For the last day of National Infertility Awareness Week, I’m reprising a post that I wrote in October 2010 about the unexpected emotions that some adoptive parents experience after adopting a child. Many people who adopt after infertility don’t realize that it’s normal to feel some ambivalence and even sadness after an adopted child comes home, as a natural part of the process of grieving their dream of having a child who is biologically related to them. If this sounds like you, know that you are not crazy, and you’re not alone!
You waited for years for a child, filled out reams of paperwork, and went through seemingly endless hurdles to get to the day when you would bring your child home. So, once you have completed your adoption, you have no right to feel anything but undiluted joy all the time, right? Wrong. While many adoptive parents feel guilty or ashamed of having negative feelings after their child comes home, the truth is, it is completely normal. Anger, helplessness, stress, and shame are all common emotions for new adoptive parents. Does any of this sound familiar?
- I feel like a fraud; like I don’t deserve to parent this child.
- I feel distant from my adopted child, and even wonder if bringing her home was a mistake.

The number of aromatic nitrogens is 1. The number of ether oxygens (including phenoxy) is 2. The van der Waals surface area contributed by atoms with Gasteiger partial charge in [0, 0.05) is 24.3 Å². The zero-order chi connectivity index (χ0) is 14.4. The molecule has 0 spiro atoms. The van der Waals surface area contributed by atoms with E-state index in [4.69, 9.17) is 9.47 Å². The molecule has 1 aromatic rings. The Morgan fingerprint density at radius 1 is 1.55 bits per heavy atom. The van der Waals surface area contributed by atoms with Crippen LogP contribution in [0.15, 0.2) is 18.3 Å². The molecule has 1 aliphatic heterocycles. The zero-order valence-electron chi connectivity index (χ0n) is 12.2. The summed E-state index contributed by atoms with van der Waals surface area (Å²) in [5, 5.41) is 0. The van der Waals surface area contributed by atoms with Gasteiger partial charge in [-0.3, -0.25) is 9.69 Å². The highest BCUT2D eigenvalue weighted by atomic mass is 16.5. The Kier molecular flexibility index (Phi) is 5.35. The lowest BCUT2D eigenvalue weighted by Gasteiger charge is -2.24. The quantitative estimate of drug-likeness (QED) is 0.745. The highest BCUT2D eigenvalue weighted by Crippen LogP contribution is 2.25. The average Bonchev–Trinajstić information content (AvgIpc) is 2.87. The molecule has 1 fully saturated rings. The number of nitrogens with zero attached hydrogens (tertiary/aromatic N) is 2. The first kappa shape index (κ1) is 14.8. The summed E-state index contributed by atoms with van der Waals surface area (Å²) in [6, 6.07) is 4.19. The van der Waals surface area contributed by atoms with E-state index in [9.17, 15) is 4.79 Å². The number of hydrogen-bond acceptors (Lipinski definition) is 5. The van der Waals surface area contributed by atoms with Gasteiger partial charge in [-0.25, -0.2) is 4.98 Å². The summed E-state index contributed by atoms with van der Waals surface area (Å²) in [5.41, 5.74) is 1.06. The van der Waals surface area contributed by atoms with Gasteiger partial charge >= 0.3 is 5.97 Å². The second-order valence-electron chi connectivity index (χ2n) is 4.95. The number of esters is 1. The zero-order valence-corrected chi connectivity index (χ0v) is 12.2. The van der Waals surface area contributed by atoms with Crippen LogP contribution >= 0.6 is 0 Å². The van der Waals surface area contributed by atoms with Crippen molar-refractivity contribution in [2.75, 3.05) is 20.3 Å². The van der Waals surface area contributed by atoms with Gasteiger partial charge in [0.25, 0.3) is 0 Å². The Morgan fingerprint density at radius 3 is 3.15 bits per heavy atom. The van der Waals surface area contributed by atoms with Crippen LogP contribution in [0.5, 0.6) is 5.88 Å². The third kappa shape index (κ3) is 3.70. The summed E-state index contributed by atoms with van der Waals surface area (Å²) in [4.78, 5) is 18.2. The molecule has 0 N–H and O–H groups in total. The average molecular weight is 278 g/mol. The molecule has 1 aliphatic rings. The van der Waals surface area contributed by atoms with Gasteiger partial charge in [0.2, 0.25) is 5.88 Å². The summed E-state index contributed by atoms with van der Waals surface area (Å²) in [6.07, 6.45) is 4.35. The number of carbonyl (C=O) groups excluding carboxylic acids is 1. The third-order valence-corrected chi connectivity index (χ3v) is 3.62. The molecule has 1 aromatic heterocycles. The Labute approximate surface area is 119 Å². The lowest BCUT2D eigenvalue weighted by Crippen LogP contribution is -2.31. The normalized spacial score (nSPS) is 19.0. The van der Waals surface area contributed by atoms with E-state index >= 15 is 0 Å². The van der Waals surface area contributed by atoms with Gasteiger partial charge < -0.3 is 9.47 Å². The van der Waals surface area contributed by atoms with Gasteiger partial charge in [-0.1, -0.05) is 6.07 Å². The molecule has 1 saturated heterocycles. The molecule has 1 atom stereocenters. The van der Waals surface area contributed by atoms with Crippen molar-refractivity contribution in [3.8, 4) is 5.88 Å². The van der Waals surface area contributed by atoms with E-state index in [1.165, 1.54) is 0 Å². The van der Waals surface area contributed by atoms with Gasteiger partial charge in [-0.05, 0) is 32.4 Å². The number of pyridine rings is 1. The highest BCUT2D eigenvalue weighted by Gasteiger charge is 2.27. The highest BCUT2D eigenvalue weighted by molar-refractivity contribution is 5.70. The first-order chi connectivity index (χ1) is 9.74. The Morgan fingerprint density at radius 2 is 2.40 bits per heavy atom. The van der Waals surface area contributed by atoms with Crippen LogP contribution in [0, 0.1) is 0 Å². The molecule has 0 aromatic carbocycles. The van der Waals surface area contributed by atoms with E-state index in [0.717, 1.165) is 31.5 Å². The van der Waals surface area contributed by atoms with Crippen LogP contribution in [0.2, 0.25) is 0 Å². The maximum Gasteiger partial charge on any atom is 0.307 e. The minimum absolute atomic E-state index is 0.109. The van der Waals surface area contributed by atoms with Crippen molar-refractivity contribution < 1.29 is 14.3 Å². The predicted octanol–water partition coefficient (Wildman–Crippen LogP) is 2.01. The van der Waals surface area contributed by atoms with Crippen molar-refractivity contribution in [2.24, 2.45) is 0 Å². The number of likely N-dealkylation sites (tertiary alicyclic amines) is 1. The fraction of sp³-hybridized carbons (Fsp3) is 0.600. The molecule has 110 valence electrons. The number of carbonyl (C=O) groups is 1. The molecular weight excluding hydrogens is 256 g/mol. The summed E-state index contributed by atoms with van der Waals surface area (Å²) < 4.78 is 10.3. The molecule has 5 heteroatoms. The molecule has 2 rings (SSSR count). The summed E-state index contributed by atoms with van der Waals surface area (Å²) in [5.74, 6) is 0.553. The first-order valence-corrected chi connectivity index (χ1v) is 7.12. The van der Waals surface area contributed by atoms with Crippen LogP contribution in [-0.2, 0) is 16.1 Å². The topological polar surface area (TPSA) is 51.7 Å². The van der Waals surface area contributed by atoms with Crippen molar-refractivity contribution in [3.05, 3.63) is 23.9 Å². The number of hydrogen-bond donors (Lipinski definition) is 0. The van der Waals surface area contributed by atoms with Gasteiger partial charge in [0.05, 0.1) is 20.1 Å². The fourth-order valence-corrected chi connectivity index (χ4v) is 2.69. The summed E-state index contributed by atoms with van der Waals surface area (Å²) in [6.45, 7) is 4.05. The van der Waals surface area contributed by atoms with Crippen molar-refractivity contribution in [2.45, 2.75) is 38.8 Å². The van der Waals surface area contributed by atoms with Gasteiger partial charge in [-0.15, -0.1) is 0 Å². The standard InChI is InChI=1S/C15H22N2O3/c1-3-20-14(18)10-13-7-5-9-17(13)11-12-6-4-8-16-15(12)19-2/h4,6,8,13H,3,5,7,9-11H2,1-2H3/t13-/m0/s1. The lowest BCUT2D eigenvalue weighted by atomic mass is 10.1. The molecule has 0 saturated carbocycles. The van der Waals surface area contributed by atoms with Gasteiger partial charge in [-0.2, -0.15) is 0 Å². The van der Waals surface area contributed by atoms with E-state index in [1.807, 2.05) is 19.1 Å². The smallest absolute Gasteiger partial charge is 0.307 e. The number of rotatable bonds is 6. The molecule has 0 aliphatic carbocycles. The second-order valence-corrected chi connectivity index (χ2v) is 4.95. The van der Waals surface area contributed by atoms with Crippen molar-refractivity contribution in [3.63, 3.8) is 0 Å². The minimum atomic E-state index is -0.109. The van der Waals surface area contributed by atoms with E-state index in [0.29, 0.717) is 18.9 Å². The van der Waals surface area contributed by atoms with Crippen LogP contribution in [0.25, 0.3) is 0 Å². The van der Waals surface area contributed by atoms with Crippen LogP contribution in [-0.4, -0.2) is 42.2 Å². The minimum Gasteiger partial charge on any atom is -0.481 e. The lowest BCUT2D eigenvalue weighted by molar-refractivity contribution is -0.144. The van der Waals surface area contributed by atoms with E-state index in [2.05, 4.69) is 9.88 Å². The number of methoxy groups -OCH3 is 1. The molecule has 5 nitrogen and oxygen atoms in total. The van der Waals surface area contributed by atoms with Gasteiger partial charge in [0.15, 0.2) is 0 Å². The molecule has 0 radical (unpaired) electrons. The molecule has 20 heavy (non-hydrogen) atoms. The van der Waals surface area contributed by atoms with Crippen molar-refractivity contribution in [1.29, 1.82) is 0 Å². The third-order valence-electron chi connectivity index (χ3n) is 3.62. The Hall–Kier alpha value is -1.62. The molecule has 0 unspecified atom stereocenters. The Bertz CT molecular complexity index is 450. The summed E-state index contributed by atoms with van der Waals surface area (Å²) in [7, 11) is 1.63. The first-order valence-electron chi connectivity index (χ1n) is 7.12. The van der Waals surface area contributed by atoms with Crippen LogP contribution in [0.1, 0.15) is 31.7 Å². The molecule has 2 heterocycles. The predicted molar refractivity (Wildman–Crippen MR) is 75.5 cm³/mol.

- I feel like I have to be the perfect parent all the time.
- I am so angry that I had to go through so much paperwork and scrutiny to have a child, while some people just have babies by accident.
- I want to hide from people constantly asking me intrusive questions about adoption.
- I am so ashamed that I’m not happy. After all, isn’t this what I wanted?
- My heart is still broken that I can’t have children of my own, and seeing this child who doesn’t look like me just reminds me of that fact.
If these or other dark emotions are haunting you during the post-adoption period, the most important thing to know is that you are not alone. Many new parents experience post-adoption depression, and it doesn’t mean you are a bad parent or that the adoption was a mistake! Here are a few things to think about before adopting to help avoid post-placement issues, and a few to help get you through the transition period.
Take time out from “adopting” to focus on “adoption.” Just as a wedding is not a marriage, the adoption process is not the same as parenting. If possible, take time each week during the adoption process to focus on what life will be like after your child comes home. Read books and talk to other adoptive parents about the challenges that may arise in the first days, weeks, and months.
If you adopted after infertility, allow yourself to grieve the infertility. Too often, couples jump straight from trying to conceive to trying to adopt without taking the time to process their feelings about infertility. When their adopted child comes home, these couples sometimes experience their grief about infertility all over again, as it really hits home that they will never have a biological child. Talk about these feelings in advance, preferably with a counselor who has experience counseling adopting parents. If it’s too late for that and you find yourself ambushed by feelings of grief after your baby comes home, reach out to a counselor or support group. Also, know that it’s not ungrateful or coldhearted to feel sad at what you thought would be a happy time – it’s a normal reaction that will pass.